I wanted to take the time to talk about something that’s been really positive for my addiction recovery. You’ve heard about the lows, well now it’s time for some highs (and I don’t mean the chemically induced ones).
I’ve been volunteering at Sheffield Alcohol Support Service (SASS) for a couple of years. I think volunteering has had some really bad press recently, perhaps for the right reasons with reports of people being ‘forced’ to volunteer as part of their benefit process.
Well, let me reassure you – I have certainly not been forced and volunteering for me has been a really rewarding and beneficial part of my recovery process. For most people a massive part of coming to terms with an addiction is being able to talk with people who have been there and see with your own eyes that addiction is beatable.
There are around 40 volunteers at SASS, with the majority being in addiction recovery. Roles can vary from making tea and coffee, facilitating groups, right up to providing one-to-one sessions.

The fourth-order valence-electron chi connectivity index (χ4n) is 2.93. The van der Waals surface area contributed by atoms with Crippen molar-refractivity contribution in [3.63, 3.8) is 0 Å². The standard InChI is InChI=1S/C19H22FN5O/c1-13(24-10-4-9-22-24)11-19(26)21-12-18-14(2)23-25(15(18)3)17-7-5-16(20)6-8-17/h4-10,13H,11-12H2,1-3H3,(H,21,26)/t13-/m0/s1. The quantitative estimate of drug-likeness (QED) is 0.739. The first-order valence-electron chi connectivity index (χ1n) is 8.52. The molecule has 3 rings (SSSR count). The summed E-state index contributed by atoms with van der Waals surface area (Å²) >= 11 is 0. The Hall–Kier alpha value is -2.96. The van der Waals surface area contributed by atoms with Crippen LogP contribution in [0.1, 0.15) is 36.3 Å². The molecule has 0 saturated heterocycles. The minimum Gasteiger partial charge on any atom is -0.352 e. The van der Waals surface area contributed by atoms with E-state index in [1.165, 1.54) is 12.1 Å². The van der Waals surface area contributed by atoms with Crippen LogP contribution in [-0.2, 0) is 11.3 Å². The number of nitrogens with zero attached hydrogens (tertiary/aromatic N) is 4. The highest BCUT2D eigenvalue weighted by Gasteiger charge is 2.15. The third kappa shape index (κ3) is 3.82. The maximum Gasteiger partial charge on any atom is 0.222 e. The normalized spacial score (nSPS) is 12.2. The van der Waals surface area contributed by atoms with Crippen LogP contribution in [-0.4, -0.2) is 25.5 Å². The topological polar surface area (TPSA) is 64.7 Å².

Last month I was sitting on a recruitment panel helping SASS recruit employees and next week I’ll be supporting new people at the drop-in. Not only am I developing new skills, but this has been huge in terms of making me feel useful and, in a way, paying back the drain I was on society during my drinking years.
There has been some quite in-depth research collected in America and Australia about the long-term impact of people in recovery. The findings suggest that once someone has overcome an addiction they actually become very active and positive contributors to society. For example, take volunteering, researchers found that the majority of people (nearly 100 per cent) who have managed long-term, stable recovery for five years and onwards, have volunteered or given their time to charities or community groups.
Sheffield Hallam are conducting a similar survey in the UK, so if you’re in recovery (whatever that may mean to you) then make sure you take part – visit the SASS website for the link.
My point is, don’t be afraid of people who have had an addiction. We are not a lost cause, people do get better and when they do, they really add something to society. It just may take a little time to get there.